This is a cross-posting from the Global Norms Blog

From 2 to 5 December 2014, I had the pleasure to take part in the 19th Conference of the States Parties (CSP) of the Organisation for the Prohibition of Chemical Weapons (OPCW). The OPCW implements the Chemical Weapons Convention, the international treaty banning the use, storage and production of all chemicals used for warfare. The OPCW became active in 1997, it is thus quite a young international organization. The organization has nearly reached universality. A great achievement given its demanding obligations that states agree to when signing the CWC.

During my participative observation of the proceedings of the CSP, I learned a lot about the organization. First, as other IGOs, most notably the IAEA, the OPCW struggles with its self-understanding as a technical organization. There are some changes in recent years: the award of the Nobel Peace Price and the destruction of the Syrian CW program. Those caused some public attention for the organization as it stepped into a more political role. Some member states observe and criticize that tendency. Often, they made their concerns heard during the plenary debate. Second, I had the impression that the self-organization of the represented NGOs, especially through the Chemical Weapons Coalition, was quite strong. There was thus a high quality of civil society participation. The Coalition organized some fine side events and discussed critical issues with relation to the work of the OPCW.

Getting Access, Who participates?

The OPCW has no formalized process of accrediting NGOs. Yet, the application for invitation is a simple web form with information on the NGO and the names of the delegates. Getting approved, however, requires a formal decision by the member states. This CSP has shown that the approval process is not free of political considerations. Individual member states vetoed a few NGOs or individuals, banning them from the CSP (see e.g. the German statement, condemning this practice).

The list of participants comprises 63 NGOs. Those include research institutions, some industry and science associations, and many humanitarian organizations. During the CSP, NGOs have access to all public sessions and side events. The CSP can also close sessions to the public. During this CSP, states discussed a special agenda item on the implementation of the Convention and CW destruction in a classified session. Even so, since the last CWC Review Conference, NGOs have the opportunity to address the CSP. This was amply used during this year’s CSP. The impact of those speeches may be debated, but the general perception, at least from the NGOs and some state delegations, was quite positive. At least, the statements are also made available to the public on the CSP website.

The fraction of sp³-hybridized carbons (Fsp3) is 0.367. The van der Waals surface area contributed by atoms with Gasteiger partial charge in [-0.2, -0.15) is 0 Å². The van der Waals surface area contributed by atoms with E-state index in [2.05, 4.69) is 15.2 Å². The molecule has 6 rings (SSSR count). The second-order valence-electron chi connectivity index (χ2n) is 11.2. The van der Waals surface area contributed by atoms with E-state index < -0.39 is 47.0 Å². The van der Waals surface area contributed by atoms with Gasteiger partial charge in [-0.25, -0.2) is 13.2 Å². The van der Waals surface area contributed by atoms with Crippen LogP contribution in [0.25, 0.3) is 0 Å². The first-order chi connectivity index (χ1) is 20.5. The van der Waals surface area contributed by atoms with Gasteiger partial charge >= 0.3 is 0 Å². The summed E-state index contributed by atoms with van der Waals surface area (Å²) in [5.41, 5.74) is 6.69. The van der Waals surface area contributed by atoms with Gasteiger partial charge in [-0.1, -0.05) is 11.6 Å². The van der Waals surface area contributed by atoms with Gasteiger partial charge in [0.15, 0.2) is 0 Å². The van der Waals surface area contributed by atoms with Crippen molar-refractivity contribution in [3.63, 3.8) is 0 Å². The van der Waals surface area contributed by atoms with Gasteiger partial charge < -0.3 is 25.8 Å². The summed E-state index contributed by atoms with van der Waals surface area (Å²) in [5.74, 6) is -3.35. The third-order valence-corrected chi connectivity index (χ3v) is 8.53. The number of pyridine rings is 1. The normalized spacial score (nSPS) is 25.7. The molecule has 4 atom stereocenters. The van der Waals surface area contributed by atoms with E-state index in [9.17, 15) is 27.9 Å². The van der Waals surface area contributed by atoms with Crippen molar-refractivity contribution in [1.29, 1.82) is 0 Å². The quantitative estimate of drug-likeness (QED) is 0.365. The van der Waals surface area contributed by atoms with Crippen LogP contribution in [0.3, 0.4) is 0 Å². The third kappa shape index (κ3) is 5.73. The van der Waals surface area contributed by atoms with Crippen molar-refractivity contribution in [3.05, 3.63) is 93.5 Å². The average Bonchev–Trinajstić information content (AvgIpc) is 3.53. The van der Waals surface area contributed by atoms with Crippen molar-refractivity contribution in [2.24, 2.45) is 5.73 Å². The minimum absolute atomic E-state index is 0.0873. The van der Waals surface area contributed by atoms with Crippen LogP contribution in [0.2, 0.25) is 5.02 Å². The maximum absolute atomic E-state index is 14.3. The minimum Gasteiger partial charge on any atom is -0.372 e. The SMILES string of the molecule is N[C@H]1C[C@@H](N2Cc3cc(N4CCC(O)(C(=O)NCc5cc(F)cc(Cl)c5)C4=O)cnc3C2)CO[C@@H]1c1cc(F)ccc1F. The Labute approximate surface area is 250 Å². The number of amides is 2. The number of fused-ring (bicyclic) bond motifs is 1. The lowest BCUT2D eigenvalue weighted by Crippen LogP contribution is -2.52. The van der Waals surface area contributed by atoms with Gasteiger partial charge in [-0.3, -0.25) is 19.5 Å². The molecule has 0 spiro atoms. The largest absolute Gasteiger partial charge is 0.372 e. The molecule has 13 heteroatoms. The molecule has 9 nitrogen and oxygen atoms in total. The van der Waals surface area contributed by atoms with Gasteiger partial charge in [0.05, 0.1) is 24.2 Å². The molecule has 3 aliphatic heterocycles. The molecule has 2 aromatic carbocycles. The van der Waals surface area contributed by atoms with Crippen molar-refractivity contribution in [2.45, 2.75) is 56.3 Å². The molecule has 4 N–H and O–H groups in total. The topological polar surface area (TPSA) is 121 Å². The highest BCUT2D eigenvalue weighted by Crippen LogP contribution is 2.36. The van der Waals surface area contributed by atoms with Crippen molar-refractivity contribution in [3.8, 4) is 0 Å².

Compared to this large number of NGOs, only 7 other IOs participated. Further, the participation, or permanent occupation of seating space, of state delegations was mixed. However, ambassadors in their function as permanent representatives to the OPCW headed most delegations. This is different in the IAEA, where delegation heads are often officials from ministries.

Atmosphere of the CSP

The CSP seemed to be driven by overarching consensus on most agenda items. The state delegates were relaxed and the general proceedings appeared to be well planned. Take as an indicator that the CSP already closed in the morning of its final day. The year before even a day early. At this year, most notable public debate evolved around the final report of the CSP. The report is decided upon in the plenary, paragraph by paragraph. Discussion evolved around a statement by Italy and 56 other states on CW use in Syria. This was the most visible moment of politics, when states like Syria, Iran, Cuba, China and Russia debated the position, wording and connotations of the text. After consultations, the states fond a consensus draft, preserving the OPCW’s consensus culture. Of course, I had no insights into the private negotiations and committee work, which is more prone to be filled with political conflicts.

In summary, I enjoyed getting new insights into the working of the OPCW. Also, I liked getting to know people that are passionately “working together for a world free of chemical weapons” (The OPCW’s recent motto, see image video, below). </p>

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Tobias Weise



Tobias Weise

university management specialist

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